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Joking Hazard: A Fun Game for Adults?

Updated on December 25, 2016
Michael Ttappous profile image

Michael has been an online freelancer and writer for many years and loves discovering and sharing about new experiences and opportunities.

Where Did The Board Games Go?

No matter how much we enjoyed board games as kids and teenagers, most of them unfortunately get to the point where they no longer seem as fun and exciting. The long games of Monopoly become tedious, even though we used to hassle our siblings and friends to play with us for hours on end.

Chess games have transformed from you pretending to be in control of an imaginary kingdom to fierce battles of intellectual prowess and domination.

Do you still play Monopoly?

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Scrabble has become the battleground for contentious debates on whether acronyms and abbreviations count as actual words and where a dictionary has become a necessity. And it's universally known how fun dictionaries are.

Even Battleship has become more of a hit-and-miss game to invest in as the busy adults that we all are. And in the current atmosphere of political correctness, nobody dare play Guess Who any more...

Have you ever played Guess Who?

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So for those of us who grew up loving our board games but have lost the initial spark that we so vividly attached to them in our younger years, the question is: How do we play board games and still pretend to be the adults that we are?

Sure, we could ride the wave and follow the world's trending pattern of video games and smartphone apps (and yes, the Call of Duty trailer below does look enticing), but what about the human element that we used to cherish so much?

It's true that it has become harder to commit to pulling out an old, dusty Monopoly board from the bottom of a cabinet shelf whenever we have guests around. And yet, it's also true that many of us want to be able to pull out a board game that fulfils those same urges and that builds the human atmosphere that makes board games themselves so great.

Yes, there are digital versions of Monopoly and Scrabble and Battleship that you can play online, but is that really the point? If you wanted to experience that, wouldn't you just turn to more vivacious video games?

The truth is, the industry for board games that fulfil our childlike urges but that cater to our need to be adults is underdeveloped. There have been increasing attempts to address them, however. We have seen Cards Against Humanity become an acclaimed party game that asks players to use risqué words and phrases to complete sentences. Indeed, this is one of the few board/card games that can bring a party to life.

It seems that the taboo factor is what makes up for the childlike spark that we no longer connect to as grown-ups. Playing a game with people and sharing in an activity that would otherwise be offensive is a form of guilty pleasure, even when there is legitimately no desire to be offensive. It is the feeling that we are doing something that we are not supposed to that drives the joy in these types of games--and this feeling is exactly what brings us to Joking Hazard.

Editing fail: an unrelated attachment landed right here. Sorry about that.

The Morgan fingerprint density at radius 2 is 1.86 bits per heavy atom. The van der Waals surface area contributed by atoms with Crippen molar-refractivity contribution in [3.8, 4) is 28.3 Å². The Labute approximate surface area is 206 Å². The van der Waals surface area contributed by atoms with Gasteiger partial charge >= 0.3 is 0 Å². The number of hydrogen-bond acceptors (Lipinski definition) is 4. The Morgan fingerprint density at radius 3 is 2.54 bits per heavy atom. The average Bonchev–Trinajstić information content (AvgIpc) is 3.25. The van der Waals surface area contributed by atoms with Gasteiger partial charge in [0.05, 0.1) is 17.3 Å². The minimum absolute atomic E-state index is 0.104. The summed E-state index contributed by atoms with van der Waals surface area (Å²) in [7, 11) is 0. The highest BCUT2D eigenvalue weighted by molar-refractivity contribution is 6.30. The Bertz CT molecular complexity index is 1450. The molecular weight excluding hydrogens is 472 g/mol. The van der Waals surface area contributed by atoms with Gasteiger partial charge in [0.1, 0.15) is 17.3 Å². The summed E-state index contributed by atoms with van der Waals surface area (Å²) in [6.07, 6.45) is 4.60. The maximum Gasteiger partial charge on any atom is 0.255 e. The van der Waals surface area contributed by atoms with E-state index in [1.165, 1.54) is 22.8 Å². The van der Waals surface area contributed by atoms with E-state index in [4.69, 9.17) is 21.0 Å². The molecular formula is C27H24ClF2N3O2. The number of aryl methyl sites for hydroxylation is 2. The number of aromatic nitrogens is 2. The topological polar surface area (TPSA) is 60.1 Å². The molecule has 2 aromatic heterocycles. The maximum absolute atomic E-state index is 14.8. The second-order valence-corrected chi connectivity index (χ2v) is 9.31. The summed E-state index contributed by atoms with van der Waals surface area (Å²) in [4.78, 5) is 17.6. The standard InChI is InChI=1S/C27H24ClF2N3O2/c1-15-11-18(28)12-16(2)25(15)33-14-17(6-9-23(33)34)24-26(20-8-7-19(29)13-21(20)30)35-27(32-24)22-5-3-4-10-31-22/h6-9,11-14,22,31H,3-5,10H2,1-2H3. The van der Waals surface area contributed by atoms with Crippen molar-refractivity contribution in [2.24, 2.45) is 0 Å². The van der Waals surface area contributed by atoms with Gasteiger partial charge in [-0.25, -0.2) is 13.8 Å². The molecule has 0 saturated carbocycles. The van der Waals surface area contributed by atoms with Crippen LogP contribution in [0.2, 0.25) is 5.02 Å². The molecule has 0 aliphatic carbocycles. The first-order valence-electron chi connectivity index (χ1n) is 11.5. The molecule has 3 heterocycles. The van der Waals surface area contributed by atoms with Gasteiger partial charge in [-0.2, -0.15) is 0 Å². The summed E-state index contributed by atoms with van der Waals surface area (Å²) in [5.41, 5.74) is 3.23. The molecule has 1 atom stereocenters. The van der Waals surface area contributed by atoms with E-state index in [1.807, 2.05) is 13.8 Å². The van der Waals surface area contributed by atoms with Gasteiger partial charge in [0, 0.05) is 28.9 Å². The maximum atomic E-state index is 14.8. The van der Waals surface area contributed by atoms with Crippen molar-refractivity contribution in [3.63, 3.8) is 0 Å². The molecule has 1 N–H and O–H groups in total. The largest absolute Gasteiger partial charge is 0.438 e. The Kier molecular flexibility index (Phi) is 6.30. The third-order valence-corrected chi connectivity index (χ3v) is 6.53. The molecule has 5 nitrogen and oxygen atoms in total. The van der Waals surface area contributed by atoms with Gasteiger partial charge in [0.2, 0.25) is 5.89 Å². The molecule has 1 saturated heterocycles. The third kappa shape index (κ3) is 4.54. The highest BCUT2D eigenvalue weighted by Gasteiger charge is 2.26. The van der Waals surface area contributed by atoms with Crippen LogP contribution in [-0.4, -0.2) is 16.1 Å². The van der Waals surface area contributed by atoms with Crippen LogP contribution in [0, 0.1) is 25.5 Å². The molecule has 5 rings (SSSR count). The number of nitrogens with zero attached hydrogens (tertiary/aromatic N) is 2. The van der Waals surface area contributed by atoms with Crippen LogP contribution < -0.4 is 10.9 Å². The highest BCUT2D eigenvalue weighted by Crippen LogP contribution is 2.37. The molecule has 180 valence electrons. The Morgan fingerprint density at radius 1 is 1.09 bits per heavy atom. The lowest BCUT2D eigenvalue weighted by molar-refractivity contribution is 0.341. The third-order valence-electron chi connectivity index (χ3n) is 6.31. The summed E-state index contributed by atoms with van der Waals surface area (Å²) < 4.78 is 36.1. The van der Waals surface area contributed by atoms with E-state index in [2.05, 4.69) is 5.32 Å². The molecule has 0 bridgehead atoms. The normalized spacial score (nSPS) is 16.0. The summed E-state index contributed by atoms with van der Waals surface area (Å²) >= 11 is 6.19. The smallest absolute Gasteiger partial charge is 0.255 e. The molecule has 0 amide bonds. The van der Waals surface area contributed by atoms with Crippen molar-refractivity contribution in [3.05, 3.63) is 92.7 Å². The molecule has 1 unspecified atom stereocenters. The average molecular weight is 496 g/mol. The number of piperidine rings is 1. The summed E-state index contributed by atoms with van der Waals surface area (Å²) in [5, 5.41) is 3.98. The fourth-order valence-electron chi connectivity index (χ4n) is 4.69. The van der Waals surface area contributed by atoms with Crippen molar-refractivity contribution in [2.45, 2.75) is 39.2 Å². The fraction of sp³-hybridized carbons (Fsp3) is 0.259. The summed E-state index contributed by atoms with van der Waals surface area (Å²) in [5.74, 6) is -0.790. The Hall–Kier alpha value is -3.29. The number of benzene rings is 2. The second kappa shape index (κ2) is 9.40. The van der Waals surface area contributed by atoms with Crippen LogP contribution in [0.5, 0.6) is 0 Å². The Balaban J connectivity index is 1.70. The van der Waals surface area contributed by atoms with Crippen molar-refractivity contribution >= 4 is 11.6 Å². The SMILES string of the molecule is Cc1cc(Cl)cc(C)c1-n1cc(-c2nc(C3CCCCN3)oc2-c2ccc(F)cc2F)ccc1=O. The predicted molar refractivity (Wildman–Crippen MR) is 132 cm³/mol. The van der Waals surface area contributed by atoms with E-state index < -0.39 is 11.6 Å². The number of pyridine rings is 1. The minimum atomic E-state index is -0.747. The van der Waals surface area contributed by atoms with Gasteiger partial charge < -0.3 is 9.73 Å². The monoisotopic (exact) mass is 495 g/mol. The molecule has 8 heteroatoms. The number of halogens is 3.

Joking Hazard

Joking Hazard is the indirect brainchild of the creators of Cyanide and Happiness, a webcomic developed by Rob DenBleyker, Kris Wilson, Dave McElfatrick and Matt Melvin in 2005. Indeed, over the last few years the group has created a plethora of comic strips aimed at entertaining (as well as causing deep emotion in) their audience.

The brand has since also advanced to YouTube and has turned its comic strips to life in videos such as the one below:

There is no hiding the fact that the series, in all its formats--including Joking Hazard, is sometimes morbid and pushes the boundaries of what people would consider funny. But that is very likely what motivates its creators.

Indeed, the Joking Hazard board game achieves that same form of taboo and inappropriate humour that has brought much success to games such as Cards Against Humanity. The difference here is that Joking Hazard allows you to make your own comic strips through the 360 panel cards available to you and invites 3+ players to participate. And even the cards themselves "can be burned for heat after society collapses," according to its creators.

The game was a passion project started by the group on KickStarter. It started at a goal of $10,000 and raised more than $3,000,000 by the end of its KickStarter campaign, having been funded by more than 63,000 people.

There is no doubt that Joking Hazard has been highly anticipated since its very recent market release. It has shot to among the top of Amazon's ranks in its industry and has received glowing reviews. Although crazily inappropriate and offensive, Joking Hazard is one of those games that will make you feel like a child again (even though you should be an adult to play it).

Does being an 'adult' hold you back from playing board games?

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